Data from external integration points may be mocked up to isolate testing to the target system, but ideally, the business processes in the system under test are executed in an end-to-end fashion as closely to the production process as possible.
In the inventory status example, despite a large number of possible status transitions and various integration transactions, the end-user process may not change at all. Functional testing will ensure an appropriate end user can log into the system, navigate through the necessary screens, select an item in the warehouse inventory, and process a manual status change. Testing additional data variations becomes redundant and provides no added value in certifying this business process workflow is performing as designed.
4. User Acceptance Testing
User acceptance testing (UAT) places the system in the hands of end users who can confirm that they have the system they need to perform their jobs. While all prior test phases provide verification that the system under test is working as designed, UAT provides the validation that the system was designed properly and supports the business processes.
UAT can reveal if any previous testing missed the mark, or it can offer space for end users to make suggestions that would be helpful to them. The goal of UAT should not be to find defects, as those should have been identified in prior test phases. But in the real world, condensed project timelines and testing phase deadlines mean that defects will inevitably appear in the UAT stage and require resolution.
The type of testing may very closely mimic the functional testing performed previously. As a result, some companies might blur functional testing and UAT together. However, the resources performing the tests and the objective of the tests are drastically different and should not be consolidated.
Here, a warehouse inventory manager may perform the exact same inventory status change as done in functional testing, but the end result is the signing off that the system and process meet their needs in production.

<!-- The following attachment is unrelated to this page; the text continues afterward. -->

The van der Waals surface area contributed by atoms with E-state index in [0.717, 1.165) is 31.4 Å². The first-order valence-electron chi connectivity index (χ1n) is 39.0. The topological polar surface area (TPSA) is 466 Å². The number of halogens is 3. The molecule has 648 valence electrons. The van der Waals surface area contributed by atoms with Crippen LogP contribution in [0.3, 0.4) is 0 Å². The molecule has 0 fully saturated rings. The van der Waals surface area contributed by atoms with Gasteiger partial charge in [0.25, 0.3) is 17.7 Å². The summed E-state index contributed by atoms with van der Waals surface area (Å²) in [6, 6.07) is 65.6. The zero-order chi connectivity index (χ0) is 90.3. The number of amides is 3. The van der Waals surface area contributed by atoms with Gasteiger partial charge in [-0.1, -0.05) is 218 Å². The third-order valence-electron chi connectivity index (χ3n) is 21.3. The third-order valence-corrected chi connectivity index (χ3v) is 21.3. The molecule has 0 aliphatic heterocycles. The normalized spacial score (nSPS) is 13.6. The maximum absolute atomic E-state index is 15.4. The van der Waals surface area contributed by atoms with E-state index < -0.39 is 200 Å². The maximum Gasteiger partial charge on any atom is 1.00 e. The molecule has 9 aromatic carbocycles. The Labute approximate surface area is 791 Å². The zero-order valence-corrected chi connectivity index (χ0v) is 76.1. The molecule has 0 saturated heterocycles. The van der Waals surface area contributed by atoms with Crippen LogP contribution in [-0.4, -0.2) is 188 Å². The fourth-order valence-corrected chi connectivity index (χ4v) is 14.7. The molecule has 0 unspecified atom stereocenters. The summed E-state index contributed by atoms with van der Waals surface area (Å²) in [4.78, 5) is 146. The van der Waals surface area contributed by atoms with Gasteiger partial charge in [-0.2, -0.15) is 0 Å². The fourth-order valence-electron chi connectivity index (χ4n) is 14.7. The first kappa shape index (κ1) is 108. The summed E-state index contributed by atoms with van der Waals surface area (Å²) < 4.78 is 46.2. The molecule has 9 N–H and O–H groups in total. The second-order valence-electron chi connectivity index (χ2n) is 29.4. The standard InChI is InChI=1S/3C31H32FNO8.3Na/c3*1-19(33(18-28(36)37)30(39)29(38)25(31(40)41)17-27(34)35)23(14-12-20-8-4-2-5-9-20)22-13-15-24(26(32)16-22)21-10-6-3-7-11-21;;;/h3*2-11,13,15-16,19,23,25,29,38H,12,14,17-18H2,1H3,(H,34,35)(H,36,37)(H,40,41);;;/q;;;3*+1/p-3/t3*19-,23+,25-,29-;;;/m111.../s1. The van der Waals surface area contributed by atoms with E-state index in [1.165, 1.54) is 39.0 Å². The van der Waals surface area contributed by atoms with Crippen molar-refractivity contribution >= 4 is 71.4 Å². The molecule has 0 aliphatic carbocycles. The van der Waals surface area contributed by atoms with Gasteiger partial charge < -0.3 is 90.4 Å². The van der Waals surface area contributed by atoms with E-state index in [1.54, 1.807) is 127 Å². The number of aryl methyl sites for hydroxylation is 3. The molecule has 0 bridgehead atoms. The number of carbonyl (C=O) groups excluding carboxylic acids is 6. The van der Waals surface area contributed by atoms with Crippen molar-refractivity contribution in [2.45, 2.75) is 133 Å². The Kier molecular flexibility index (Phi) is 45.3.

5. Performance Testing
Performance testing further ensures that the system under test meets the business needs during times of peak volume and focuses on non-functional system requirements.
In an enterprise software setting, one of the primary performance testing concerns is bottlenecks because of user load. Organizations need to know the maximum number of users or transaction volume the system and infrastructure can tolerate without performance degradation.
Stress and volume tests are key examples of performance testing. These tests typically occur at the system level rather than the transaction level unless a certain transaction requires especially heavy resource utilization which could slow the system. Multiple business processes are being conducted concurrently to mimic a real-life expected load on the system as closely as possible.
6. Regression Testing
The testing lifecycle isn’t over after an enterprise software system is deployed. Organizations can anticipate change requests, production issues, and new software versions, each of which results in system modification and requires corresponding testing. Any time production changes occur, though, regression testing is essential to ensure the modification changes do not cause any adverse or unintended effects.
Regression testing mimics functional testing, in that it verifies the system works as designed within the user workflow after production changes are made.
The regression test suite often mirrors the functional test suite executed prior to release. It is important that this regression suite be maintained along with the system under test so that it accurately reflects all new changes being introduced into the system.
Unfortunately, many organizations do not invest the time and money needed for robust regression testing. It’s easy to look at a seemingly minor system change and assume significant regression testing is not necessary. However, especially in the enterprise software space, even a minor configuration change can impact data in parts of the system completely unrelated to the change being implemented.